The Jakarta Post/Asia News Network
A recent report on the dissemination of radical ideology through school textbooks provides clear evidence that every aspect of life is always political and subject to being politicised, with education being no exception.
This is what is known as "identity politics" - who and what we are matters and shapes our constellation of beliefs toward values, religions, knowledge, and cultures we embrace.
It has been reported in the newspaper that Islamic schoolbooks for seventh and eighth graders spread violent anti-Semitic ideology and stereotypes, calling non-Muslims and Jews kafir (infidel) and musyrik (polytheist). Ironically, these books are published under the auspices of the Culture and Education Ministry.
Education seems to be a powerful system to build and inculcate positive character into our students. Respect and tolerance toward religious and racial diversity can be instilled through school curricula and textbooks.
Yet, it is an equally powerful means to bludgeon students into accepting extreme or violent ideology. Messages of hatred, aversion, and hostility can be effectively disseminated through school textbooks and formal teaching instruction.
School textbooks are written highly selectively to transmit biased knowledge, values and culture to sustain the domination of the power structure of dominant religious, social, and political groups.
Whose knowledge and values are represented in the textbooks is very much dependent upon the identity politics of the authors. If the author belongs to more dominant religious and cultural groups, then it is highly likely that the content of the books represent values that side with their religion and cultures.
Likewise, the exposure to the supremacy and extolment of dominant religious and cultural values can instill in the students the mindset that it is these values that matter and contribute to social and political life. And the exclusion of the values of the less dominant religions and cultures in the textbooks might render them insignificant to the improvement of current social and political realities.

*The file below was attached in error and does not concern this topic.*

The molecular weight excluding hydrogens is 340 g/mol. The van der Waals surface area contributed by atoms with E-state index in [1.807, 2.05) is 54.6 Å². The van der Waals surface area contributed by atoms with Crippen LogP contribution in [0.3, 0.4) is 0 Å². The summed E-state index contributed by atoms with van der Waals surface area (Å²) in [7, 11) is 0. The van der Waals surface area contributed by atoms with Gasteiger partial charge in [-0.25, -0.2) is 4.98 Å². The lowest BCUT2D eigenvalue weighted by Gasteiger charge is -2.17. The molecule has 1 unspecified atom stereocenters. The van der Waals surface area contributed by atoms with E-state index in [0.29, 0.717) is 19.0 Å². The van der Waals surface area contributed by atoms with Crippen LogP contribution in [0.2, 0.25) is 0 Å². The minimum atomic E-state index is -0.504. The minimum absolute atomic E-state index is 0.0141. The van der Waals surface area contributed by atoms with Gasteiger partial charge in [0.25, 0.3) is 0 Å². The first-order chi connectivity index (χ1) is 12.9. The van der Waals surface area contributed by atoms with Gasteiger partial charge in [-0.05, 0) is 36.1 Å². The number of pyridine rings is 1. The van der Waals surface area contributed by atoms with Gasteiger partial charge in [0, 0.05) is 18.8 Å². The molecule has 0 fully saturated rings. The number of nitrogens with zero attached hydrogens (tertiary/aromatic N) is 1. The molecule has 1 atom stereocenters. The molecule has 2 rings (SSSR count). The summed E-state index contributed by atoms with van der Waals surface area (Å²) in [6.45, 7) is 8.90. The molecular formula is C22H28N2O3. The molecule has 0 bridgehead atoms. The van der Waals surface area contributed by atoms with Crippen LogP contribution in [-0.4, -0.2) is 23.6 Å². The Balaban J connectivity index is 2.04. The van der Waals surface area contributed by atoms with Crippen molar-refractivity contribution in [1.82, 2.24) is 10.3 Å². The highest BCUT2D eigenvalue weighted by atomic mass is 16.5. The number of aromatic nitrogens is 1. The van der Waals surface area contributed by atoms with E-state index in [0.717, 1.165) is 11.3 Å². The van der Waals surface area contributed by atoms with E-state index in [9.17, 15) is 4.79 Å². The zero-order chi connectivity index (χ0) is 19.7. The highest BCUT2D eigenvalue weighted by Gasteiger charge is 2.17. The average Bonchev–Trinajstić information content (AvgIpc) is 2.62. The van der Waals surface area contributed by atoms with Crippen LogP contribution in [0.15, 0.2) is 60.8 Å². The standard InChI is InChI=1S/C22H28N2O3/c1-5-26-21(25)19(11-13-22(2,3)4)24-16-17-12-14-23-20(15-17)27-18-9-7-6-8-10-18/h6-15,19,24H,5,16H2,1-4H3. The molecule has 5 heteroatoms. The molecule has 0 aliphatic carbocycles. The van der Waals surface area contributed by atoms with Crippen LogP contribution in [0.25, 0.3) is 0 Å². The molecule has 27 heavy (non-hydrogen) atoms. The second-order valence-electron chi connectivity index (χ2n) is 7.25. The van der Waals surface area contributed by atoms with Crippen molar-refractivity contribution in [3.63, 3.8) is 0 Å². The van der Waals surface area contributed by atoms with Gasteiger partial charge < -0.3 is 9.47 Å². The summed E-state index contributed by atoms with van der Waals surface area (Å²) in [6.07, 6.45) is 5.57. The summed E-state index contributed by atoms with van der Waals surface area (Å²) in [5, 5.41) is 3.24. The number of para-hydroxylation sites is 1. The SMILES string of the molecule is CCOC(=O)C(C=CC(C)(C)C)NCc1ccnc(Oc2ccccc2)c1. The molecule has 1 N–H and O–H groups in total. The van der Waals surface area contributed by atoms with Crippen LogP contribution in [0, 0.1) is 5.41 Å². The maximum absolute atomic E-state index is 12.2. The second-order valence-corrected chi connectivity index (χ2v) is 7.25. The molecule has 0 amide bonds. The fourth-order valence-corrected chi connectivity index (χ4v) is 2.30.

All of this is relevant to the idea of the "hegemonic selective tradition" in instructional material like children's literature and school textbooks. Such an idea is helpful in accounting for the recurring attitudes of religious intolerance and bigotry among school children.
Under this idea, if the students are exposed - via instructional materials (i.e. textbooks) they read - to radical messages that disparage or belittle less dominant religious, social and cultural groups, then they are more likely to develop negative stereotypes of these groups.
The idea of book censorship, intended to filter out the accuracy, relevance and ethics of book content, while well-intentioned, is often at odds with the biases of those who have vested interests in it and those who have certain political agendas. The fact that a dozen cases of pornographic and religiously intolerant content found in school textbooks has thus far escaped censorship testifies to the small role of such censorship endeavours.
Thus, while we cannot expect the content of school textbooks to be value-free, but rather both ideologically and politically loaded, we can surely invite students to bring their own ideological biases and personal experiences and exercise their identity politics to scrutinise the available textbooks that represent biases and stereotypes toward certain races, religions and cultures.
They need to be well-informed that ideologies are a contested notion, and that the messages conveyed in school textbooks may not represent the whole truth of what is being stereotyped.
Students also need to be critically conscious that all instructional materials they receive for learning are a politicised and biased by-product that may favor, or even may be used to sustain, the interests of certain religious and political agendas.
To this end, to counter the politicisation of textbooks, students can be encouraged to be reflective by pondering questions such as: Whose knowledge, values and interests are represented in the textbooks? Do they represent the agendas of certain religious and political groups, to the exclusion of a broader perspective? Are there spaces for the inclusion of one's own ideology and personal experiences and biases? To what extent are one's religious and cultural values legitimate in the presence of more dominant religious and cultural values? And, can one counter the misrepresentation of less dominant religious values in light of one's identity politics?
Amid the radical ideology bludgeoned into student by the school textbooks, these questions should serve as pedagogical activism that raises not only students' critical thinking, but more importantly their critical consciousness.
* The writer teaches at the Faculty of Education and Language, Atma Jaya Catholic University, Jakarta.